The addition of the mobile clinic will provide veterans in the Berlin area easier access to primary care services. The unit’s provider is Virginia Jeffryes, MD.

VA-enrolled veterans are invited to attend the event this Wednesday at AVH, from 9 a.m. to 3 p.m., to meet Dr. Jeffryes and to receive their annual flu shot at no cost. In addition there will be personnel on hand to enroll veterans who are not already enrolled in the VA health care system.

Don’t let diabetes spoil your Halloween fun

Whether it’s a festival celebration, a haunted house visit or trick-or-treating, parents of children with diabetes need to be prepared for the sugar-fueled festivities, said experts at Baylor College of Medicine.

“Halloween shouldn’t be scary for children with diabetes or their parents,” said Dr. Maria J. Redondo, associate professor of pediatrics — pediatric diabetes and endocrinology at Baylor. “By planning ahead, children with diabetes can have a fun Halloween without their blood glucose getting too low or too high.”

In Type 1 diabetes, the most common form of diabetes in children, insulin injections (or a device that continuously delivers insulin, called an insulin pump) must be taken to regulate sugar levels in the blood stream. People with Type 2 diabetes may do well with only diet modifications and exercise, or may require medication in the form of pills or insulin injections.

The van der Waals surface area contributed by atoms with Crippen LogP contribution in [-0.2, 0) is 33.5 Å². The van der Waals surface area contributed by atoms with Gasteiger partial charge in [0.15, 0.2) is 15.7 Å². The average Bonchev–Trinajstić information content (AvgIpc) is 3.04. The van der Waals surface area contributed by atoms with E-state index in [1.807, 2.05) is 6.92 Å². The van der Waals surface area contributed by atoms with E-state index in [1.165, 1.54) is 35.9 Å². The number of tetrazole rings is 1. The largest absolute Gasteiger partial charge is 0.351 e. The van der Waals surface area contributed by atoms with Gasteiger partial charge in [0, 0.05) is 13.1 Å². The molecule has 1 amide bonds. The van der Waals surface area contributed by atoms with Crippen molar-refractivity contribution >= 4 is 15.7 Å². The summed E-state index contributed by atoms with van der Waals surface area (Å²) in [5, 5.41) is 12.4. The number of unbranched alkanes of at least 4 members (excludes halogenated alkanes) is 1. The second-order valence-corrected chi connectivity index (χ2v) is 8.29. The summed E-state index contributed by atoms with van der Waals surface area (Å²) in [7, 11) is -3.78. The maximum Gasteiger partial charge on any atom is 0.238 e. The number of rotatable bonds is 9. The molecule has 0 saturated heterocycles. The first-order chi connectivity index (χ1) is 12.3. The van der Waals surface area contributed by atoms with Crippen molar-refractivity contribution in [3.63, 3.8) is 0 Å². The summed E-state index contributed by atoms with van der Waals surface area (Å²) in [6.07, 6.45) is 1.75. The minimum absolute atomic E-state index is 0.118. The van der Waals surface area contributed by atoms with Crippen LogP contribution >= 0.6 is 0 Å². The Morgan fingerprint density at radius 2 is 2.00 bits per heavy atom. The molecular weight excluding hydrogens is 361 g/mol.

“When too much sugar is present in the blood stream it causes increased thirst, increased urination, unintended weight loss, tiredness and frequent infections such as urinary or wound infections,” Redondo said. “If untreated, particularly in Type 1 diabetes, this situation can progress to a serious condition called diabetic ketoacidosis.”

For a safe Halloween, Redondo offers the following tips for parents:

• Take diabetes supplies on outings.
• Focus on costumes, decorating and spending time with family and friends, rather than candy.
• Eat the candy at home and count the carbohydrates.
• Trade candy for stickers or small toys.
• Check blood glucose levels more often than usual.
• Check for ketones if blood glucose is elevated.
• Stay hydrated.

“You may also replace some of the candy with sugar-free sweets,” she said. “However, beware of the amounts because sorbitol, used in place of sugar, can cause diarrhea if consumed in excess.”

By focusing on the fun of the holiday and not restrictions, children with diabetes will have a safe and healthy Halloween.

Childhood Screening for Berlin residents now taking appointments

BERLIN — SAU 3 School District will be holding a free childhood screening on Thursday, Nov. 5, for children between the ages of birth to five years of age living in Berlin.

This free screening will be held at Berlin Head Start Center located at 610 Sullivan Street in Berlin.

Early childhood specialists will be available to spend time with each child for the purpose of screening your child’s speech and language skills, informally observe fine and gross motor skills and screen problem-solving skills.

The Berlin School District hopes that, through this screening, children in need of any type of early childhood educational services can be identified.

Appointments will be taken starting Monday, Oct. 26, through Wednesday, Nov. 4. You may call the special education office at (603) 752-5068 between the hours of 7:30 a.m. to 4 p.m. and ask to speak with Debbie.